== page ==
Our research spans philosophy, neuroscience, and neurotechnology. We think progress on these topics is necessary for positive & definite visions for the future.
Philosophical foundations / how we think about qualia:
Our starting point is Qualia Formalism, the hypothesis that the internal structure of our subjective experience can be represented precisely by mathematics. Most theories of consciousness are ambiguous on this topic, and we think this is holding back progress: by being clear on whether Qualia Formalism is true or false provides clarity on what kind of problem consciousness is.
A core bottleneck in consciousness research is identifying natural kinds, or determining what the primitive elements of phenomenal experience are. We reject most of the usual starting points (beliefs, preferences, sensations) as fuzzy abstractions, too ambiguous to use as a foundation. Instead, we take the perspective of Valence Realism, that pain and pleasure are not only of particular moral and practical importance but are plausibly atomic, the most tractable place to start reverse-engineering phenomenology. The ‘C. elegans‘ of qualia.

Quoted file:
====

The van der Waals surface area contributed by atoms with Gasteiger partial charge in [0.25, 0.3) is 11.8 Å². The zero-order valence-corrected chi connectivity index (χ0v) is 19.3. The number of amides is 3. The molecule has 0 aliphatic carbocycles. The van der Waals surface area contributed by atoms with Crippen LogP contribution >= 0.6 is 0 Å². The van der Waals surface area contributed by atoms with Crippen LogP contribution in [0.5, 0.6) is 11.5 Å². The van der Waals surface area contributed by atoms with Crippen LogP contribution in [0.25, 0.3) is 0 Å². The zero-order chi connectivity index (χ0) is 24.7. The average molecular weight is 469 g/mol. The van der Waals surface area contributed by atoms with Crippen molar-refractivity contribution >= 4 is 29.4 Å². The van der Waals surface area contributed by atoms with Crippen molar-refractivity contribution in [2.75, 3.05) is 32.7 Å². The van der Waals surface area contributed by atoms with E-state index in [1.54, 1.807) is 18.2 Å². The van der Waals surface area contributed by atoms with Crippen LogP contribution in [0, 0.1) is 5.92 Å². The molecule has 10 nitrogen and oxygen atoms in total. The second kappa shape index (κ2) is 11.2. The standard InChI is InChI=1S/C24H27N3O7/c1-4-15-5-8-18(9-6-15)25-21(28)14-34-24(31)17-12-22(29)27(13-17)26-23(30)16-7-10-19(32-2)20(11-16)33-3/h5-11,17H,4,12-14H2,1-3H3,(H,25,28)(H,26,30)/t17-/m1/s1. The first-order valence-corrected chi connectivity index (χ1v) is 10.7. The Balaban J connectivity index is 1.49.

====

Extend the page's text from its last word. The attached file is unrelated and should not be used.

The simple combination of these two assumptions is surprisingly powerful: if consciousness is representable by mathematics, and emotional valence is a natural kind, then emotional valence should have a clean signature in this mathematical representation. Much of our work (such as the Symmetry Theory of Valence) flows from this.
Principia Qualia: a first-principles blueprint for a new science of qualia, introducing the Symmetry Theory of Valence [35000 words];
Symmetry Theory of Valence, ELI5: a simple description of the Symmetry Theory of Valence [200 words]
The Tyranny of the Intentional Object: a thought experiment about why emotional valence itself, not the intentional content of our experience, is fundamental [1400 words];